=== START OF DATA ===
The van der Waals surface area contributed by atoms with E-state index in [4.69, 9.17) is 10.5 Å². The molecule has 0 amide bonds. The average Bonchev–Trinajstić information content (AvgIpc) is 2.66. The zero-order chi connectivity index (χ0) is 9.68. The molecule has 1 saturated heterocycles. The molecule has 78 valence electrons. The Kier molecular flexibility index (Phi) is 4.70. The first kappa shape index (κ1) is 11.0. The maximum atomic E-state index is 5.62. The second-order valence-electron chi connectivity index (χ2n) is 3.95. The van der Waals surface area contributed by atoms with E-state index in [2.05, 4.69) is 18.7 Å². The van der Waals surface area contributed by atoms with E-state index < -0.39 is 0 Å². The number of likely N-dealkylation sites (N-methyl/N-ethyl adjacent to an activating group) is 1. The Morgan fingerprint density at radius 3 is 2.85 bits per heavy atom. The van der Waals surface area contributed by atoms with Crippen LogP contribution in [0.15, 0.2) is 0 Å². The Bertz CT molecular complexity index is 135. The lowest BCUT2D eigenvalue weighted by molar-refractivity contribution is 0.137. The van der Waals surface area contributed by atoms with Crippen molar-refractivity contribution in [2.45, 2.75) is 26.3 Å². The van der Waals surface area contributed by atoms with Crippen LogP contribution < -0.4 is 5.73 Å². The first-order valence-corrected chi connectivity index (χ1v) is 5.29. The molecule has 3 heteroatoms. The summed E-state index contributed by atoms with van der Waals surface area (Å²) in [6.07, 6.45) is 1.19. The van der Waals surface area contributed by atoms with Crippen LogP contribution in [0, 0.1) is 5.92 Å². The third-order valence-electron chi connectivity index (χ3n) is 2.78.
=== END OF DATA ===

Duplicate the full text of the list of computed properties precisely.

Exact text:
The van der Waals surface area contributed by atoms with E-state index in [4.69, 9.17) is 10.5 Å². The molecule has 0 amide bonds. The average Bonchev–Trinajstić information content (AvgIpc) is 2.66. The zero-order chi connectivity index (χ0) is 9.68. The molecule has 1 saturated heterocycles. The molecule has 78 valence electrons. The Kier molecular flexibility index (Phi) is 4.70. The first kappa shape index (κ1) is 11.0. The maximum atomic E-state index is 5.62. The second-order valence-electron chi connectivity index (χ2n) is 3.95. The van der Waals surface area contributed by atoms with E-state index in [2.05, 4.69) is 18.7 Å². The van der Waals surface area contributed by atoms with E-state index < -0.39 is 0 Å². The number of likely N-dealkylation sites (N-methyl/N-ethyl adjacent to an activating group) is 1. The Morgan fingerprint density at radius 3 is 2.85 bits per heavy atom. The van der Waals surface area contributed by atoms with Crippen LogP contribution in [0.15, 0.2) is 0 Å². The Bertz CT molecular complexity index is 135. The lowest BCUT2D eigenvalue weighted by molar-refractivity contribution is 0.137. The van der Waals surface area contributed by atoms with Crippen molar-refractivity contribution in [2.45, 2.75) is 26.3 Å². The van der Waals surface area contributed by atoms with Crippen LogP contribution < -0.4 is 5.73 Å². The first-order valence-corrected chi connectivity index (χ1v) is 5.29. The molecule has 3 heteroatoms. The summed E-state index contributed by atoms with van der Waals surface area (Å²) in [6.07, 6.45) is 1.19. The van der Waals surface area contributed by atoms with Crippen LogP contribution in [0, 0.1) is 5.92 Å². The third-order valence-electron chi connectivity index (χ3n) is 2.78.